The government of Rachel Notley finally announced its first budget with a delay of almost six months after the provincial elections in the first week of last May and predictably drew both positive and negative reaction from a wide range of stakeholders.
Association of School Boards of Alberta said they were happy with the cancellation of the funding cuts of the pre-election PC government but they indicated they expect more to provide school divisions across the province to have “flexibility”.
Manufacturers and exporters described the budget as “underwhelming” and criticized it for lack of support for “job creators”.
Consulting Engineers of Alberta applauded the budget for its emphasis on infrastructure buildup and the money to be allocated for it.
AUMA, the provincial organization of the municipalities, in simultaneous press statements, both praised and criticized the budget, for increased support for FCSS and other community service organizations and lack of adequate support for affordable housing, respectively.
One of the key stakeholders in the province’s economic management, Alberta Chambers of Commerce found both positive and negative elements in the budget. Positive elements included realistic exchange rate and oil price predictions taken as a basis for calculations and lack of tax rises for small and medium businesses while it was reported that the predicted depletion of the Contingency Fund in 2016 and the planned length of the period until the return to a balanced budget were serious concerns.
As with many other elements associated with politics, a budget is just another set of promises, with two important differences as compared to others. One is that the set of promises in the budget directly impacts the amount of money we can spend, therefore our welfare and way of life; the second is that the promise is clearly calculated and expressed in concrete figures, an element which hangs over every government like the sword of Damocles, making it very difficult to stray from the announced intentions.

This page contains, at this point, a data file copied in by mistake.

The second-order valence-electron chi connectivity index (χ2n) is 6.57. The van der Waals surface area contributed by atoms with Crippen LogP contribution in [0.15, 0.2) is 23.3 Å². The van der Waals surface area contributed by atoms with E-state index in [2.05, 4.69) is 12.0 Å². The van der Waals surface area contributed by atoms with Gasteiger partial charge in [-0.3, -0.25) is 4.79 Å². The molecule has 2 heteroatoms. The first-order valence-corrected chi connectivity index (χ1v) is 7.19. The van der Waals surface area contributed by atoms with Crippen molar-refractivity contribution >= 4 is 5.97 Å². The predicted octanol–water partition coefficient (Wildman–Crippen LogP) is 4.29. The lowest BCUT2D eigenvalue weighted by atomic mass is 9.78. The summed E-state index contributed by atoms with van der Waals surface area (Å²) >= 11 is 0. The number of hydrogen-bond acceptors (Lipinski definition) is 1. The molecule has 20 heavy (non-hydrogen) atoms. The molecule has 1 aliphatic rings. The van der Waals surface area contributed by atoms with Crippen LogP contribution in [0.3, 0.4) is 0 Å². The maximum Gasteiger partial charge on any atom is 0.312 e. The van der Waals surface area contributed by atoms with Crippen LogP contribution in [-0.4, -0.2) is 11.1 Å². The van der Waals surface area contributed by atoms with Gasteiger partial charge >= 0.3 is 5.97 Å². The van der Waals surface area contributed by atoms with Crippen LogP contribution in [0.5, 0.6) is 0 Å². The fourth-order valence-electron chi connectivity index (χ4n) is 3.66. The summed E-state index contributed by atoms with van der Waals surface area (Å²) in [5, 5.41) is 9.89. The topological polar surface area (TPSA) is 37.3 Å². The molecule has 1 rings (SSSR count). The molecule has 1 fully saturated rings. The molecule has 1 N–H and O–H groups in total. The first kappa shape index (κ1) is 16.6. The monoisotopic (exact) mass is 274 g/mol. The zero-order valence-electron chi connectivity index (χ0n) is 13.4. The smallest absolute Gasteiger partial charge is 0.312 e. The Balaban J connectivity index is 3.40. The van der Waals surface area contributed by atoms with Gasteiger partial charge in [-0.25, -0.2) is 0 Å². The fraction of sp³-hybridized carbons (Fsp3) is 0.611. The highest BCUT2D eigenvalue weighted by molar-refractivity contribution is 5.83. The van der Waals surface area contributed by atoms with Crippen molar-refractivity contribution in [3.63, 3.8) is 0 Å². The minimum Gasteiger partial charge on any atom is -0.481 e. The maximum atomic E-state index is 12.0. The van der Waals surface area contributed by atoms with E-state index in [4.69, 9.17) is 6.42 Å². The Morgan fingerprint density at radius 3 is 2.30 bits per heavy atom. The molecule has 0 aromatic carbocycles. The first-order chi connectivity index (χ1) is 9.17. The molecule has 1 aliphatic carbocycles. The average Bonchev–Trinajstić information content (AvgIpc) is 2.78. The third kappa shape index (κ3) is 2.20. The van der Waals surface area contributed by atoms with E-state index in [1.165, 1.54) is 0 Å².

We should, however, also be cognizant of the fact that, despite its nature of mathematical certainty and accuracy, the implementation of the budget as a process of delivery is just as important as the text of the promise, itself.
There are several questions one might be tempted to ask with regard to the implementation of this recently announced budget as a function of the wider policy promises made during the election campaign.
One that immediately comes to mind is the how responsive the government will be towards the various sectors of the electorate in delivering on the promises. For instance, it was widely discussed after the provincial elections that the outcome had shown the power of the urban constituencies in determining the composition of the new provincial legislature. Will that mean the new government be paying much closer attention to the concerns of the urban constituents and consider the rural as of secondary importance?
Having come to power with a distinctly pro-diversification economic agenda, how much support should the province’s second strongest asset, the agricultural sector, expect to receive from the new government?
As these lines were being written, the government was in the process of announcing a new program to support jobs and business in the province. The details will clarify whether agricultural businesses will also benefit from the program.
One hopes that the government will keep a focus on agriculture in planning its economic management strategies because that very sector is supported by governments all around the world, including by those of the United States and European countries. Albertan and Canadian farmers don’t deserve less.